For example, they stated that blacks’ brains, smaller than whites, were not large enough to hold a lobe that could block sexual urges. Additionally, they concluded that blacks were more bestial since their race had evolved in a tropical climate similar to the habits of mankind’s savage ancestors. The United States Medical Corps even suggested “that the negro’s well-known sexual impetuosity may account for more abrasions of the integument [skin] of the sexual organs, and therefore more frequent infections than are found in the white race” (Jones 23, 25) Apparently, blacks’ violent sexuality accounted for their likelihood of getting sexuality transmitted, or venereal diseases. As one physician, Dr. Searle Harris, estimated in the 1902 Alabama Medical Journal, more than half of blacks older than twenty-five had syphilis, a STD (Brandt 22). Syphilis is caused by a spiral-shaped bacterium, Treponema pallidum, which may infect a person at birth or through bodily contact, commonly sexual in nature.

Since this bacterium spreads easily and multiplies quickly, syphilis is classified as highly contagious (Jones 2). This disease is known to exist in three distinct stages. First, it presents itself as a canker-sore, which typically hosts on one’s genitals (Jones 2; Reverby). Up to a half-year later, when the disease progresses to stage two, its presence becomes clearer as irritating rashes appear, sores fester into infectious ulcers, and joints become painfully swollen (Jones 3; Reverby). In the last stage, the disease can seemingly hide away for decades in the body’s skeletal and central nervous system, organs, and glands. It might only present itself in the form of mild chest pains, skin rashes, or eye disorders (Jones 3).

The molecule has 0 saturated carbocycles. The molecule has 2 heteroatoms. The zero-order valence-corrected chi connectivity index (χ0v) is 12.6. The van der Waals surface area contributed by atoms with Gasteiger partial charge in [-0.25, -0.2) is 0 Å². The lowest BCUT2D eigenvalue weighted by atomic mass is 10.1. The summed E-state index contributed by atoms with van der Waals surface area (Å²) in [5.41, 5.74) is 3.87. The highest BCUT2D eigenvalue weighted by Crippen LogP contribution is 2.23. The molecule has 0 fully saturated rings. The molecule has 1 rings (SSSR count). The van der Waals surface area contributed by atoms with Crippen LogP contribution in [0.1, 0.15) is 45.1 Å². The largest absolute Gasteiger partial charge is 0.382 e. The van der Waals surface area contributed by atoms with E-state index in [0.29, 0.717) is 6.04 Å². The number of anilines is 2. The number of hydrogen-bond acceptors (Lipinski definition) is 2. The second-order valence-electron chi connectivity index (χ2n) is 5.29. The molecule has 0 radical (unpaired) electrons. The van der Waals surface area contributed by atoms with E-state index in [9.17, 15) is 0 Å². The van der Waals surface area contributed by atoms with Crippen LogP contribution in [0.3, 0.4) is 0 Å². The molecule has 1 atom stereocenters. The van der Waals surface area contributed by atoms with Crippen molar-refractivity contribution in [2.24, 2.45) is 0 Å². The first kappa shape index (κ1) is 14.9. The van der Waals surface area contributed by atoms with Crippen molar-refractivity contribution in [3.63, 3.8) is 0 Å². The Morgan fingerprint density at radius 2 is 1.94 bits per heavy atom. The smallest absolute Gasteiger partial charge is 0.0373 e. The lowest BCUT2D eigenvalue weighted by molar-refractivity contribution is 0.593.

On the other hand, advanced syphilis can be extremely devastating with approximately 67% of its victims experiencing symptoms severe enough to attack vital organs, such as the heart or brain (Reverby). Late-stage syphilis may also cause a variety of other complications, such as gummy tumors, bone deterioration, brain softening, cardiac aneurysms, permanent blindness, and irreversible hearing loss (Jones 3, 4). Death, sometimes sudden, and insanity also commonly occur within the final stage. These somber truths, plus the fact that syphilis was deemed a major health problem in 1926, sparked a movement in the medical health field to better understand and treat syphilis (“The Tuskegee Timeline”). In that same year, Dr.